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Opera review: Wagner's 'Die Feen' by Lyric Opera of Los Angeles

June 15, 2010 | 12:18 pm
Feen

Should we be hearing what the creators themselves often disdainfully call “juvenilia”? Why not just keep the formative works under wraps and concentrate on the masterpieces?

Well, for one thing, there is the good old human quality known as curiosity that makes us want to hear more. Also the collector’s mentality kicks in – striving for the complete. And most important, maybe there is something to be learned from rummaging through a genius’ trunk in the attic, a key that unlocks secrets.

In that spirit, Ring Festival LA has been giving determined listeners an ultra-rare chance to hear two of the three early operas that Wagner didn’t want performed at his chosen theater, the Bayreuth Festspielhaus.  USC Thornton Opera made an enthusiastic case for his Italianate comedy “Das Liebesverbot” in April.  And Lyric Opera of Los Angeles, back from a four-year hiatus, has emerged with what it claims to be the first fully staged U.S. performance of Wagner’s first completed opera, “Die Feen” – or “The Fairies” – at the Pasadena Playhouse.

It was a plucky venture, and an important one. That said – and with all due admiration for Lyric Opera’s sense of enterprise – one could only get a vague idea of “Die Feen’s” virtues from this production, on Friday's opening at least. (It continues with two more performances this week.)

Completed when Wagner was all of 20, this was his third attempt at writing an opera – and he raided the second attempt, an abandoned melodrama called “Die Hochzeit,” for the names of the leads, Ada (a fairy) and Arindal (her mortal husband). He tried to get “Die Feen” staged in Leipzig, failed, plunged right into “Liebesverbot,” and promptly lost interest in “Die Feen,” satisfied with conducting its impressive 12-minute overture at a concert.

Wagner never heard the opera, didn’t want to, and it wasn’t staged until 1888, five years after his death.  There is one solid professional live recording from Munich made during the Wagner centennial year 1983, conducted by Wolfgang Sawallisch, but other than a couple of lesser sets, one a former bootleg, that’s about it.

Probably the main reason why few have touched “Die Feen” in the last century or so is that it doesn’t sound much like Wagner. He was still absorbing influences like a sponge – and this one found him
fixated mainly upon Weber. All of a sudden, for apparently no reason other than comic relief or to show off, he inserts a frivolously delightful Mozartean comic duet into Act 2 that is a mini-opera in itself.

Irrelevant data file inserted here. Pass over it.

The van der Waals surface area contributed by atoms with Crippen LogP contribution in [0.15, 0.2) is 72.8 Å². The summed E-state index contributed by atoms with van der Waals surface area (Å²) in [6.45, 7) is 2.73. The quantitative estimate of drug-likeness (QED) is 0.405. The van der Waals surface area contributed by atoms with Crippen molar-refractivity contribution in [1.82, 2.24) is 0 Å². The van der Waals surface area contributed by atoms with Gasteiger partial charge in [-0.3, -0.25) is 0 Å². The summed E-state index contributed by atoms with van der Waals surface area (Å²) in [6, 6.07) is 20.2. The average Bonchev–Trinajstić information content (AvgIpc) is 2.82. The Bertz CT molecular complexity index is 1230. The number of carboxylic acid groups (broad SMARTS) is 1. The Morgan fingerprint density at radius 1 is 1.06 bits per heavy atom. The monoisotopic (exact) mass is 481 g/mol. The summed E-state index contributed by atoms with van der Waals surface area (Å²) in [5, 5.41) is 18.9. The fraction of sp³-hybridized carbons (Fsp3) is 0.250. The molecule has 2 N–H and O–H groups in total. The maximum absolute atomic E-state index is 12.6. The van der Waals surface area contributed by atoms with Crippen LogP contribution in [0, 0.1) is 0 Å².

The plot contains aspects of Orpheus and Eurydice (funny that another twist on that legend was playing in Long Beach that night); only this time, the husband’s prowess on the lyre succeeds in winning back his wife. Wagner’s musical invention is absorbing, even astonishing for a 20-year-old, but still looking for that spark of genius.

Yet the attentive Wagnerian will find plenty of pointers to the future. Already Wagner was thinking big – writing for outsized heldentenor and heldensoprano-scaled lead voices, with rich orchestrations and some themes that look ahead at least as far ahead as “Tannhäuser.” Already Wagner was writing his own librettos, setting up dramatic situations and cannily seeing them through, demonstrating his emerging understanding of human nature. And already, he establishes the overarching theme that resolves almost all of his operas – the redeeming power of love. The piece deserves to be heard – now and then.

The best voice in the cast was the full-blooded Ada of soprano VanNessa Hulme, and tenor Josh Shaw revealed a grasp of the heroic potential and temporary madness of Arindal, if not always the pitch;
the rest were all over the lot in quality. There were missed cues and stops and starts in Act I – an indication of not enough rehearsal time, although the performance did pull itself somewhat together by Act
III. In any case, the score needs more heft and forward direction than the scrappy chamber-sized ensemble under Robert Sage’s direction was able to provide.

Stage director Aleta Braxton sagely chose a literal approach to introduce this rarity; the fairy costumes were pretty and lighter-than-air.  Presumably, once the bugs in the production are ironed out – such as the roaming supertitles that finally planted themselves on the proper overhead screen in Act 3 –  it’ll look rather nice.

-- Richard S. Ginell

“Die Feen.” Lyric Opera of Los Angeles at Pasadena Playhouse, 39 S. El Molino Ave. 7:30 p.m. Thursday, Saturday. $25 to $80. (877) 565-2673 or www.lyricoperala.org. Running time: 3 hours, 35 minutes.

Photo: VanNessa Hulme surrounded by the fairies of "Die Feen." Credit: Gregory I. Allen

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